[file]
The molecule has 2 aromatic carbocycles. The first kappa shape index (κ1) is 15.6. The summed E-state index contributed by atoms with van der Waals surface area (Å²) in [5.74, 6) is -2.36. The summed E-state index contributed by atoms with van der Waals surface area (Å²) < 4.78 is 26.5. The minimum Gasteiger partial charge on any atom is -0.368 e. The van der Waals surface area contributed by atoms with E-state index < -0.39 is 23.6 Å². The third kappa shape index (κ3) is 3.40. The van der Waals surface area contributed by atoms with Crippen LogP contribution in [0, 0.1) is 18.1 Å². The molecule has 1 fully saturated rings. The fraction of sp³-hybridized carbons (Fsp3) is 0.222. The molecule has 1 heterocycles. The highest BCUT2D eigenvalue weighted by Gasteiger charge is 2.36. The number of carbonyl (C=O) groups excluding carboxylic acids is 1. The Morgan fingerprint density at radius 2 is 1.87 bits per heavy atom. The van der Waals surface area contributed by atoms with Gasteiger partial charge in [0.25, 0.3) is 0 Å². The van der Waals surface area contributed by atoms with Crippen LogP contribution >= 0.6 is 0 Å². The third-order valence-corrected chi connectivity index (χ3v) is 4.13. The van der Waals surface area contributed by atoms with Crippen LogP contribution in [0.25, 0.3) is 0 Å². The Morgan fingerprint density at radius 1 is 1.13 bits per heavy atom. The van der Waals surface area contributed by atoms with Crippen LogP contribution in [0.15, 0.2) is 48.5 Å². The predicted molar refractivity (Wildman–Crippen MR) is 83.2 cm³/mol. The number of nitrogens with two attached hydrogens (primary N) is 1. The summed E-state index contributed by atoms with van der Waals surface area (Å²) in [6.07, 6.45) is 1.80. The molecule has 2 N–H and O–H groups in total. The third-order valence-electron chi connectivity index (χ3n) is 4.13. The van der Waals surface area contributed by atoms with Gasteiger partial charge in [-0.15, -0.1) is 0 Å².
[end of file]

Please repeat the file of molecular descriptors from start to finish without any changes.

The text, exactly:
The molecule has 2 aromatic carbocycles. The first kappa shape index (κ1) is 15.6. The summed E-state index contributed by atoms with van der Waals surface area (Å²) in [5.74, 6) is -2.36. The summed E-state index contributed by atoms with van der Waals surface area (Å²) < 4.78 is 26.5. The minimum Gasteiger partial charge on any atom is -0.368 e. The van der Waals surface area contributed by atoms with E-state index < -0.39 is 23.6 Å². The third kappa shape index (κ3) is 3.40. The van der Waals surface area contributed by atoms with Crippen LogP contribution in [0, 0.1) is 18.1 Å². The molecule has 1 fully saturated rings. The fraction of sp³-hybridized carbons (Fsp3) is 0.222. The molecule has 1 heterocycles. The highest BCUT2D eigenvalue weighted by Gasteiger charge is 2.36. The number of carbonyl (C=O) groups excluding carboxylic acids is 1. The Morgan fingerprint density at radius 2 is 1.87 bits per heavy atom. The van der Waals surface area contributed by atoms with Gasteiger partial charge in [0.25, 0.3) is 0 Å². The van der Waals surface area contributed by atoms with Crippen LogP contribution >= 0.6 is 0 Å². The third-order valence-corrected chi connectivity index (χ3v) is 4.13. The van der Waals surface area contributed by atoms with Crippen LogP contribution in [0.25, 0.3) is 0 Å². The Morgan fingerprint density at radius 1 is 1.13 bits per heavy atom. The van der Waals surface area contributed by atoms with Crippen LogP contribution in [0.15, 0.2) is 48.5 Å². The predicted molar refractivity (Wildman–Crippen MR) is 83.2 cm³/mol. The number of nitrogens with two attached hydrogens (primary N) is 1. The summed E-state index contributed by atoms with van der Waals surface area (Å²) in [6.07, 6.45) is 1.80. The molecule has 2 N–H and O–H groups in total. The third-order valence-electron chi connectivity index (χ3n) is 4.13. The van der Waals surface area contributed by atoms with Gasteiger partial charge in [-0.15, -0.1) is 0 Å².